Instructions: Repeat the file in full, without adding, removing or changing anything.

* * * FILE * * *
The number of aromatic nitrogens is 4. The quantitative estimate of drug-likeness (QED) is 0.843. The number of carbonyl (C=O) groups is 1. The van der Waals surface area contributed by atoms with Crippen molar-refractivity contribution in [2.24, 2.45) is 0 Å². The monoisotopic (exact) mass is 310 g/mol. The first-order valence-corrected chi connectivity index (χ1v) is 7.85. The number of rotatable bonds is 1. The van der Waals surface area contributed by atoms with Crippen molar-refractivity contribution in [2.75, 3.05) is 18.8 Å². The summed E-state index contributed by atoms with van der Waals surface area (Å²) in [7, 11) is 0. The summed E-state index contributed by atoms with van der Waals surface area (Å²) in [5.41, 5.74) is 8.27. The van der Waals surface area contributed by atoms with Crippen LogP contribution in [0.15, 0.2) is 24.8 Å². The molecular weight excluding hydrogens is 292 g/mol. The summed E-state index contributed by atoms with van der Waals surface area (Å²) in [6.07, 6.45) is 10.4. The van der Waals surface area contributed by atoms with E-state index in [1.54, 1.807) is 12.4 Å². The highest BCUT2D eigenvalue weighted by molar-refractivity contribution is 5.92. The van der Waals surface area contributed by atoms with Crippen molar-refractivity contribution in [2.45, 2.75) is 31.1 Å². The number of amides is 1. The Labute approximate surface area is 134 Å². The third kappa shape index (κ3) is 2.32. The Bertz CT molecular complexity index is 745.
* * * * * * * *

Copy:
The number of aromatic nitrogens is 4. The quantitative estimate of drug-likeness (QED) is 0.843. The number of carbonyl (C=O) groups is 1. The van der Waals surface area contributed by atoms with Crippen molar-refractivity contribution in [2.24, 2.45) is 0 Å². The monoisotopic (exact) mass is 310 g/mol. The first-order valence-corrected chi connectivity index (χ1v) is 7.85. The number of rotatable bonds is 1. The van der Waals surface area contributed by atoms with Crippen molar-refractivity contribution in [2.75, 3.05) is 18.8 Å². The summed E-state index contributed by atoms with van der Waals surface area (Å²) in [7, 11) is 0. The summed E-state index contributed by atoms with van der Waals surface area (Å²) in [5.41, 5.74) is 8.27. The van der Waals surface area contributed by atoms with Crippen LogP contribution in [0.15, 0.2) is 24.8 Å². The molecular weight excluding hydrogens is 292 g/mol. The summed E-state index contributed by atoms with van der Waals surface area (Å²) in [6.07, 6.45) is 10.4. The van der Waals surface area contributed by atoms with E-state index in [1.54, 1.807) is 12.4 Å². The highest BCUT2D eigenvalue weighted by molar-refractivity contribution is 5.92. The van der Waals surface area contributed by atoms with Crippen molar-refractivity contribution in [2.45, 2.75) is 31.1 Å². The number of amides is 1. The Labute approximate surface area is 134 Å². The third kappa shape index (κ3) is 2.32. The Bertz CT molecular complexity index is 745.